(Originally published at 2:29 p.m. MDT June 27, 2020)
The National Weather Service in Tucson has issued a Red Flag Warning for Tucson and the Bighorn Fire area from noon to 8 p.m. MST Sunday and from noon to 8 p.m. MST Monday. The prediction is for strong winds, low humidity, and very high fire danger. The wind is expected to be out of the southwest at 15 to 25 mph with gusts to 35 mph Sunday, and on Monday, southwest at 15 to 20 mph with gusts between 35 and 40 mph. The relative humidity will be 10 to 17 percent in the valleys and 13 to 21 percent in the mountains.
From the Incident Management Team on Saturday:
“Friday night, burnout operations south of Davis Spring Road and 4 miles west of Redington were conducted to reduce the risk of eastward fire spread. Aerial ignition operations were conducted near Palisade Canyon and Green Mountain to improve firelines and reduce the risk of uncontrolled fire reaching the Catalina Highway. East of Saddlebrook a firing operation improved firelines. Holding, mop up and structure protection was the focus in Summerhaven, Willow Canyon, and Saddlebrook. Biosphere, Oracle, and Sabino Canyon were in patrol status.
“Saturday’s Activities: Crews will hold and improve line near Willow Canyon, Palisade Canyon, Green Mountain, and south of the Davis Spring Road. Hotshot crews will build fireline on the south side of Green Mountain. A hand crew will work to extinguish a hotspot approximately three miles northeast of Catalina State Park. East of the fire, construction will continue on contingency lines by connecting to existing road systems. Structure protection will be in place for Saddlebrook and along the Catalina Highway.Initial attack resources are pre-positioned around the fire.”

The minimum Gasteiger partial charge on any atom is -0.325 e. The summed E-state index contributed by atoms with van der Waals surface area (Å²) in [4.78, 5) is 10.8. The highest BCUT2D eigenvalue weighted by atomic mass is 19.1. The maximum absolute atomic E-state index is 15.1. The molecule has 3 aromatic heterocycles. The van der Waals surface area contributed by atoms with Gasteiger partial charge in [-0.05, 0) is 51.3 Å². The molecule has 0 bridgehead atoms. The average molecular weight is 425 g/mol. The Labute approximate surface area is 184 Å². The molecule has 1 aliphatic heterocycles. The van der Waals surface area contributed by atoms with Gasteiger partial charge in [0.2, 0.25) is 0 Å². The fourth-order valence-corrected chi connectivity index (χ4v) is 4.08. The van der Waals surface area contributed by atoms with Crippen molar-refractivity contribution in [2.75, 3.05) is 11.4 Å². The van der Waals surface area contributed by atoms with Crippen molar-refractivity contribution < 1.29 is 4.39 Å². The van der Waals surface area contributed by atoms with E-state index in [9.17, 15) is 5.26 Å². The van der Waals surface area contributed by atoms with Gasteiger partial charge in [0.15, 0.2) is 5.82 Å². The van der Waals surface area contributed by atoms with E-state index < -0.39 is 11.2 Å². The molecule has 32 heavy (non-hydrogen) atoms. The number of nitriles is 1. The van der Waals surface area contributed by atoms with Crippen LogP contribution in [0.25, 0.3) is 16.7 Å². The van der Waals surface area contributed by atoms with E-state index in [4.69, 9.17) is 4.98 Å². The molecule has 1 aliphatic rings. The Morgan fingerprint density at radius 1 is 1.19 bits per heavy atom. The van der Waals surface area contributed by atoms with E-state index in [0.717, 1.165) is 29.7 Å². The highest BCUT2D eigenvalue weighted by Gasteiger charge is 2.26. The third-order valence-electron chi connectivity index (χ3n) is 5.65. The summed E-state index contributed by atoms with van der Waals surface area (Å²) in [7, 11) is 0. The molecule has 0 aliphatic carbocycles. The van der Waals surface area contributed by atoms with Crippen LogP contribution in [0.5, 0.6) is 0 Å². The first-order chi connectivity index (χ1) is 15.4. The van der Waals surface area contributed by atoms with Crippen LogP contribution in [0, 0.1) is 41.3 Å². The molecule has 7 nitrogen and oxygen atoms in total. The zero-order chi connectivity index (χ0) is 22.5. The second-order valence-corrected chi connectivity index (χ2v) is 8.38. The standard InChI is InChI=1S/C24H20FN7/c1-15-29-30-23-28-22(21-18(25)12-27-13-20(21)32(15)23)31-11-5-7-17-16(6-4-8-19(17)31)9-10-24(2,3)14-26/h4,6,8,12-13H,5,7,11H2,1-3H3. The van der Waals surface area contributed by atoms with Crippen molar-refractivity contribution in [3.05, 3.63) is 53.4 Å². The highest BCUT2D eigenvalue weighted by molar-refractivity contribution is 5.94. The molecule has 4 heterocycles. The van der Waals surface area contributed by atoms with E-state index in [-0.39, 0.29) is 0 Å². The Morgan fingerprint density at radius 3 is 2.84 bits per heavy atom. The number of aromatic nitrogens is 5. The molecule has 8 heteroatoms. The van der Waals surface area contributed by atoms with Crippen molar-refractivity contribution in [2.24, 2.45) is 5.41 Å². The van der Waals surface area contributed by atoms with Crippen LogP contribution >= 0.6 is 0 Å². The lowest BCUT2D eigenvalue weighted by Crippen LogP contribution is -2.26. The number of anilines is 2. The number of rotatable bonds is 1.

A mapping flight Friday night determined that the Bighorn Fire had burned 95,225 acres, a 24-hour increase of over 7,000 acres.
(To see all articles about the Bighorn fire, including the most recent, click here.)
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9 thoughts on “Firefighters on the Bighorn Fire near Tucson prepare for Red Flag conditions Sunday and Monday”
We appreciate all of the hard work by the Firefighters !! However, management is questionable, and this fire should have been completely controlled weeks ago !!.
Still seems like there is an element of the infamous LET BURN POLICY ,in the USFS!
Something needs to change, and definitely more Aircraft should be available .
Who ever wrote the most recent comment u try being a firefighter In their suit & packs on back plus are u & expert on fires I do understand, yes it has taken a while to end the fire, I’m from Tucson, we have mountains every where some low & deep why don’t u just give thank you to all the crews which now is over 1000 for what they do, by protecting our homes & lives a proud tucsonian
I worked wildland fires for over 10 years and i know these fires could be controled sooner if the forestry dervice would allow them to be worked when they start instead of letting them get out of control so they become a campain fire.
Interesting thoughts and comments, Chuck.
As a former OSC1 and ATGS, I’m curious about the basis for your comments and your wildfire ICS quals?
There were heavy fuels in the area of ignition. Air attack was grounded by unauthorized drones just as crews were about to corral it 4-5 days in. There’s virtually no vehicular access to the interior of the the Catalinas or Pusch Ridge…terrain is very inaccessible for the hand crews. And there have been about 3 straight weeks of red flag days. Burnouts were pretty smart to essentially get some black buffer from the foothills. As soon as the fire stood up when air attack was grounded, it went full suppression. SW Team 2 played their cards pretty well considering the conditions and the fact that firefighter safety always comes first.
If the usfs would allow local fire crews to conduct back burning operation when these fures started they would be cintrolled sooner. Powe trip.
Very simplistic approach to complex fire suppression problem. If only it were that easy!
Pretty good article on it with input from fire ecologists and such.
That is an outstanding photo by David Melendez.
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